Industrial news in brief

Submitted by Matthew on 16 May, 2012 - 8:59

The British Medical Association (BMA), the professional association for doctors, has begun balloting its 103,000 members for industrial action.

The BMA is opposed to increases in employee contributions to doctors’ pensions scheme, and the raising of the pension age from 65 to 68. Although the BMA has ruled out a full strike, a positive result in the ballot could see doctors refusing to perform any duties or procedures that could be safely postponed.

Doctors last took industrial action in 1975.

Justice for Dayna

Tube union RMT has launched a high-profile public campaign to win reinstatement for Dayna Nembhard, a Tube worker and RMT member sacked after defending herself from a racist attack which took place while she was off-duty.

A meeting for union activists on Wednesday 16 May will organise leafleting and petitioning amongst workers on the Underground. The RMT will also be raising the issue politically through its Parliamentary group and will lobby Dayna’s Greater London Assembly member, Navin Shah.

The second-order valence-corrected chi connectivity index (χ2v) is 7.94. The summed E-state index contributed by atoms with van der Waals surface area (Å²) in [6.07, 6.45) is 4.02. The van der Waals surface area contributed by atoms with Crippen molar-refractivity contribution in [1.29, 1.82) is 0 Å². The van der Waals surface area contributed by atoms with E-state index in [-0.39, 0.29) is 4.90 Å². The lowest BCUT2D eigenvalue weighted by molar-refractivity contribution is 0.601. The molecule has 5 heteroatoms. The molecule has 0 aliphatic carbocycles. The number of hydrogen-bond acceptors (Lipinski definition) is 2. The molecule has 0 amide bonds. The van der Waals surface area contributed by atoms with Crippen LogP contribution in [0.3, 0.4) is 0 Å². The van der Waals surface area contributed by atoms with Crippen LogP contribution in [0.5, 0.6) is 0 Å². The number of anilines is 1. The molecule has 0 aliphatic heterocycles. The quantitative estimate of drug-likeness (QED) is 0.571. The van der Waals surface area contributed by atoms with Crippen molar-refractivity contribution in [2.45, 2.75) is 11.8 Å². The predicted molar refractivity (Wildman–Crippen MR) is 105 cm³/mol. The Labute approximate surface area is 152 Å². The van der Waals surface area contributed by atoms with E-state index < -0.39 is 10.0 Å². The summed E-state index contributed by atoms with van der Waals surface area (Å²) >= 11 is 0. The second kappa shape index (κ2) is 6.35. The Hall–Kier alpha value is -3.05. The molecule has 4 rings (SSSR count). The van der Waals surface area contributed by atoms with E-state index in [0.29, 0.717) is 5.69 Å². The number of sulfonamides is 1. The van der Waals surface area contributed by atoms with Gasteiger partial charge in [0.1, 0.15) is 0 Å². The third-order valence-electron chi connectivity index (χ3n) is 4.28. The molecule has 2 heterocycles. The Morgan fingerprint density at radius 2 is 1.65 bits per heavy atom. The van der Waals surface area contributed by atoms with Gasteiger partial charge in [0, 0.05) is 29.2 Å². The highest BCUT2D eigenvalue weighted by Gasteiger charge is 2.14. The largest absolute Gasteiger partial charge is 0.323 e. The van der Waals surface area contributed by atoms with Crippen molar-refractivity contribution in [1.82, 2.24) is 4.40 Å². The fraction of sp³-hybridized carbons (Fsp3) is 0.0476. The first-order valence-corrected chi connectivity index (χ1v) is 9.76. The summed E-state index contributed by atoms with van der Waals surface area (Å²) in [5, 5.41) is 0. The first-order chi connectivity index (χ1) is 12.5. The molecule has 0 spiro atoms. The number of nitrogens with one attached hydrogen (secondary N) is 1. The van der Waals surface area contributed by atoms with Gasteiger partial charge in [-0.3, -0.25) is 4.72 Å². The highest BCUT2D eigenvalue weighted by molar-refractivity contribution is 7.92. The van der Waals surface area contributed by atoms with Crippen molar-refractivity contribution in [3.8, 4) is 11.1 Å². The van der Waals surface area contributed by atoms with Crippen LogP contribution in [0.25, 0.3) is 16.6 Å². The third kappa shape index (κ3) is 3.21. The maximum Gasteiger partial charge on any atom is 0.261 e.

It has already committed itself to move the campaign towards industrial action if this proves necessary.

• For the background to the campaign see here

• To sign the petition to support Dayna’s reinstatement, visit here

Hackney College workers fight

A bosses’ plan to axe 55 jobs at Hackney College in north east London could be met by strikes from further education workers.

The management of the college is proposing the most severe cuts to the institution’s budget for 20 years. The cuts do not include any proposals to cut back on senior managements pay or conditions but focus exclusively on job losses and course cuts. Among the courses on the chopping block are ones which help unemployed young people develop the skills to find work.

Rose Veitch, a rep for the University and College Union at Hackney Community College, said: “With youth unemployment at an all time high and total joblessness in Hackney at over 7 per cent, there is a desperate need for a stable and thriving college in the borough. These plans will cut off educational opportunities in a borough where last year’s riots demonstrated the desperate need to invest in tackling deprivation and social exclusion.”

Workers and their supporters are holding a public meeting on Wednesday 16 May and plan a march and protest, which will leave the college at noon, on Saturday 26 May.

An earlier meeting of UCU members at the college agreed to ask their union to sanction an official ballot for industrial action.

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